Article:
15. 15.
    Sun ZJ, Zhang L, Hall B, Bian Y, Gutkind JS, Kulkarni AB (2012) Chemopreventive and chemotherapeutic actions of mTOR inhibitor in genetically defined head and neck squamous cell carcinoma mouse model. Clin Cancer Res 18:5304–5313CrossRefGoogle Scholar
  16. 16.
    Wolchok JD, Saenger Y (2008) The mechanism of anti-CTLA-4 activity and the negative regulation of T-cell activation. Oncologist 13(Suppl 4):2–9CrossRefGoogle Scholar
  17. 17.
    Wen X, Ding Y, Li J, Zhao J, Peng R, Li D, Zhu B, Wang Y, Zhang X, Zhang X (2017) The experience of immune checkpoint inhibitors in Chinese patients with metastatic melanoma: a retrospective case series. Cancer Immunol Immunother 66:1153–1162CrossRefGoogle Scholar
  18. 18.
    Cabel L, Loir E, Gravis G, Lavaud P, Massard C, Albiges L, Baciarello G, Loriot Y, Fizazi K (2017) Long-term complete remission with ipilimumab in metastatic castrate-resistant prostate cancer: case report of two patients. J Immunother Cancer 5:31CrossRefGoogle Scholar
  19. 19.
    Bagley SJ, Kothari S, Aggarwal C, Bauml JM, Alley EW, Evans TL, Kosteva JA, Ciunci CA, Gabriel PE, Thompson JC et al (2017) Pretreatment neutrophil-to-lymphocyte ratio as a marker of outcomes in nivolumab-treated patients with advanced non-small-cell lung cancer. Lung Cancer 106:1–7CrossRefGoogle Scholar
  20. 20.
    Schadendorf D, Hodi FS, Robert C, Weber JS, Margolin K, Hamid O, Patt D, Chen TT, Berman DM, Wolchok JD (2015) Pooled analysis of long-term survival data from phase II and phase III Trials of ipilimumab in unresectable or metastatic melanoma. J Clin Oncol 33:1889–1894CrossRefGoogle Scholar
  21. 21.
    Sharma P, Hu-Lieskovan S, Wargo JA, Ribas A (2017) Primary, adaptive, and acquired resistance to cancer immunotherapy. Cell 168:707–723CrossRefGoogle Scholar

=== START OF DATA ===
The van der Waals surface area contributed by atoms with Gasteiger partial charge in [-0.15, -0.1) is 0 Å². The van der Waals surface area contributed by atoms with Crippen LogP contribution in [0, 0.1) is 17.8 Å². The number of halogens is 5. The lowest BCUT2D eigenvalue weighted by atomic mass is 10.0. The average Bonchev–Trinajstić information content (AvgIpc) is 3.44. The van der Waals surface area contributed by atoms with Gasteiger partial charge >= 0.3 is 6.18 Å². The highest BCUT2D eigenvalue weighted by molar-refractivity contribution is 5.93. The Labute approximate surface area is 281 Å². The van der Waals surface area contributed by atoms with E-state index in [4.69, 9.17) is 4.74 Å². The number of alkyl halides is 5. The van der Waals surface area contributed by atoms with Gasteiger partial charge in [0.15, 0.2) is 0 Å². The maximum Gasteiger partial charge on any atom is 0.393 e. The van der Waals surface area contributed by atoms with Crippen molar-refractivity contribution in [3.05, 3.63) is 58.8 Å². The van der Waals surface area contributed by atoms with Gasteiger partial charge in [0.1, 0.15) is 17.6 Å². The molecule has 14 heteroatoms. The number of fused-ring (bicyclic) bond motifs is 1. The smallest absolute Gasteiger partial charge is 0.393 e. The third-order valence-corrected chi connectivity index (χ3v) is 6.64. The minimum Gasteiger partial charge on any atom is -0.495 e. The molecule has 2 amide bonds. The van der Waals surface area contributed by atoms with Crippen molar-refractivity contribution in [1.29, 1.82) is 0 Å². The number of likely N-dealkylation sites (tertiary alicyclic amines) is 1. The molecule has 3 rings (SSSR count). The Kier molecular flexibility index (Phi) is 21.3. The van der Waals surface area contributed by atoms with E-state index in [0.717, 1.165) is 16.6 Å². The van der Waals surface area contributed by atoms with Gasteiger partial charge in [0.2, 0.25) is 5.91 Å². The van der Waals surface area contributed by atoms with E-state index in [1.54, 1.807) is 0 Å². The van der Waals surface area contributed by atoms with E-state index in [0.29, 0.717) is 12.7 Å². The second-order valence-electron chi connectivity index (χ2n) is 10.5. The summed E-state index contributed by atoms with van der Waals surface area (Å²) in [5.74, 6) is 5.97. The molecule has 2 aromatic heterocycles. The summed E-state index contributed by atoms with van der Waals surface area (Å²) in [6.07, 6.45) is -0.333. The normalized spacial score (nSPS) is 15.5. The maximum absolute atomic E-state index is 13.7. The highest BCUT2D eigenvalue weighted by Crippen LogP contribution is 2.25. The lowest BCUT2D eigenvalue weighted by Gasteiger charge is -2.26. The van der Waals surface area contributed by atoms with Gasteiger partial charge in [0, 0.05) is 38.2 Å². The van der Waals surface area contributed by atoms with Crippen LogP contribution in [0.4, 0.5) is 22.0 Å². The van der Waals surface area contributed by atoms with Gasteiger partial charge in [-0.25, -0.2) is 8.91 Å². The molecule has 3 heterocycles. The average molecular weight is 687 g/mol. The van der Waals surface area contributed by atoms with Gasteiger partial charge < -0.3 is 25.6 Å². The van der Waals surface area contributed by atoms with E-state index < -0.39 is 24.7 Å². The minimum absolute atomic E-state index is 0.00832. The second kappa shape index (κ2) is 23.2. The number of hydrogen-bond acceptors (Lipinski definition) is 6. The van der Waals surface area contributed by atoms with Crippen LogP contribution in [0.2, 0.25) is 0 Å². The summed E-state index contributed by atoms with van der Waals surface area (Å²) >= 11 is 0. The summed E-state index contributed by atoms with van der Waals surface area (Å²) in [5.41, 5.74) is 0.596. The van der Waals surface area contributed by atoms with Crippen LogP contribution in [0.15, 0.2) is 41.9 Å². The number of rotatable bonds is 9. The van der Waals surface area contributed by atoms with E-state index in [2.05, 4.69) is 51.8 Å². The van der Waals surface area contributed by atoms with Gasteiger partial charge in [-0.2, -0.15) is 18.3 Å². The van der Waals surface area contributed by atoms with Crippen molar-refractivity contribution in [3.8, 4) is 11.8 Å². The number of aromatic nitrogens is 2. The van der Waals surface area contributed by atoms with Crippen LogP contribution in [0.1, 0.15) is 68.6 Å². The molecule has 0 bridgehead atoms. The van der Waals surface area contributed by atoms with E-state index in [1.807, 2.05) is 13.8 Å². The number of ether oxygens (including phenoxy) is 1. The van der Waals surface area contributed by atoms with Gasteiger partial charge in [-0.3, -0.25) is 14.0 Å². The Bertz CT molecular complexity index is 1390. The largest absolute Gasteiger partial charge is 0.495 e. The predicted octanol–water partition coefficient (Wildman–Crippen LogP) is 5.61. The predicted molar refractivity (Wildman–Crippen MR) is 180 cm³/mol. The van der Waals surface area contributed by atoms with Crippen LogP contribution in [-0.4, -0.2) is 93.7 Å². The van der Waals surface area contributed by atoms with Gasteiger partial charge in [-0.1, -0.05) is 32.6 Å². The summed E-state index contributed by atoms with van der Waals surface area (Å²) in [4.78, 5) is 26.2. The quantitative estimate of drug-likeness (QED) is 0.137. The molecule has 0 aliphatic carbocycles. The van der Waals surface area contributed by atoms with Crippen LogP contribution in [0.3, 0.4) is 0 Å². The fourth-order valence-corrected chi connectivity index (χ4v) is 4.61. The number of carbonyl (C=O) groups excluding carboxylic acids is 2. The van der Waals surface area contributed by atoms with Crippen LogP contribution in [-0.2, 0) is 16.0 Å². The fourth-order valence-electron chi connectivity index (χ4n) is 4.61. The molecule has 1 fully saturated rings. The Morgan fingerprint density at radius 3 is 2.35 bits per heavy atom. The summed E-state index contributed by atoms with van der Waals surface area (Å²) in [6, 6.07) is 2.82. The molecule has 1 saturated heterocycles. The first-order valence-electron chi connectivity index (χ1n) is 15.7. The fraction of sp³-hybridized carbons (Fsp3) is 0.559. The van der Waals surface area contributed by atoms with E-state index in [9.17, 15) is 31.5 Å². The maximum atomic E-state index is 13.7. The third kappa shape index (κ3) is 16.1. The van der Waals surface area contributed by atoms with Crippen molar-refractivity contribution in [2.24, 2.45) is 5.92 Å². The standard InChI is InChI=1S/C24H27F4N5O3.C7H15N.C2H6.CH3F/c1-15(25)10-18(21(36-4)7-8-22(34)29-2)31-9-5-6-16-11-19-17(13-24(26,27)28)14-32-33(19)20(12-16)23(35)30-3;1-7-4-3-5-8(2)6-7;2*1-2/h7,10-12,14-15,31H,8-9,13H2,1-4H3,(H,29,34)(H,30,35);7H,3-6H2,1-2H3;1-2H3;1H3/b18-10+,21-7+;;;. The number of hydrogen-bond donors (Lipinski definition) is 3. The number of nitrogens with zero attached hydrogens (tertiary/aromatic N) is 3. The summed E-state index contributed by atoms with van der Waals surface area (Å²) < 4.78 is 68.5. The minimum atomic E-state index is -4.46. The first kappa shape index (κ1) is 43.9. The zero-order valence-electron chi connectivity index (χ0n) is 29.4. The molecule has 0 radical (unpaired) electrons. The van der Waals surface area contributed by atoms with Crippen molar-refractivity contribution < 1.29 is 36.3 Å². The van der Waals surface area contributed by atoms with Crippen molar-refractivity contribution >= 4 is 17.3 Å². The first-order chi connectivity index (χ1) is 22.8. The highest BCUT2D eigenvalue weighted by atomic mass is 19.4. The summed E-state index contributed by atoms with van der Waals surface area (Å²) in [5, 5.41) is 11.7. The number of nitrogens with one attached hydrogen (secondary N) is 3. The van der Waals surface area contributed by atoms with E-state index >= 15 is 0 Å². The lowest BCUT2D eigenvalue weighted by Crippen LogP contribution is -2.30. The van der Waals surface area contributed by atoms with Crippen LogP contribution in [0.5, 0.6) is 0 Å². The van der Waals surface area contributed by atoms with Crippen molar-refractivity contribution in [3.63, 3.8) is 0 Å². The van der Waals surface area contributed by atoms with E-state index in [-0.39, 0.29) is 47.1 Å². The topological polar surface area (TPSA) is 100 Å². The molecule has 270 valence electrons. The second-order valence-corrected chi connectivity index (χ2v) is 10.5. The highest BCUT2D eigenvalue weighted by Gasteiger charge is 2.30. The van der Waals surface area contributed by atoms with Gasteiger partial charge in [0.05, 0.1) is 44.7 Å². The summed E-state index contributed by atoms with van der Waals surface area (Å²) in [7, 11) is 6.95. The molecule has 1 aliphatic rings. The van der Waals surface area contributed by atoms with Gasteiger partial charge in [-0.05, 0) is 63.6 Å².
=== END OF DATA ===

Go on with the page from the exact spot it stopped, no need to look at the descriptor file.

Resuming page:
22. 22.
    Gao J, Shi LZ, Zhao H, Chen J, Xiong L, He Q, Chen T, Roszik J, Bernatchez C, Woodman SE et al (2016) Loss of IFN-gamma pathway genes in tumor cells as a mechanism of resistance to anti-CTLA-4 therapy. Cell 167(397–404):e9Google Scholar
  23. 23.
    Peng W, Chen JQ, Liu C, Malu S, Creasy C, Tetzlaff MT, Xu C, McKenzie JA, Zhang C, Liang X et al (2016) Loss of PTEN promotes resistance to T cell-mediated immunotherapy. Cancer Discov 6:202–216CrossRefGoogle Scholar
  24. 24.
    Guarino M (2010) Src signaling in cancer invasion. J Cell Physiol 223:14–26PubMedGoogle Scholar
  25. 25.
    Kreutzman A, Ilander M, Porkka K, Vakkila J, Mustjoki S (2014) Dasatinib promotes Th1-type responses in granzyme B expressing T-cells. Oncoimmunology 3:e28925CrossRefGoogle Scholar
  26. 26.
    Okamoto W, Okamoto I, Yoshida T, Okamoto K, Takezawa K, Hatashita E, Yamada Y, Kuwata K, Arao T, Yanagihara K et al (2010) Identification of c-Src as a potential therapeutic target for gastric cancer and of MET activation as a cause of resistance to c-Src inhibition. Mol Cancer Ther 9:1188–1197CrossRefGoogle Scholar
  27. 27.
    Nagaraj NS, Smith JJ, Revetta F, Washington MK, Merchant NB (2010) Targeted inhibition of SRC kinase signaling attenuates pancreatic tumorigenesis. Mol Cancer Ther 9:2322–2332CrossRefGoogle Scholar
  28. 28.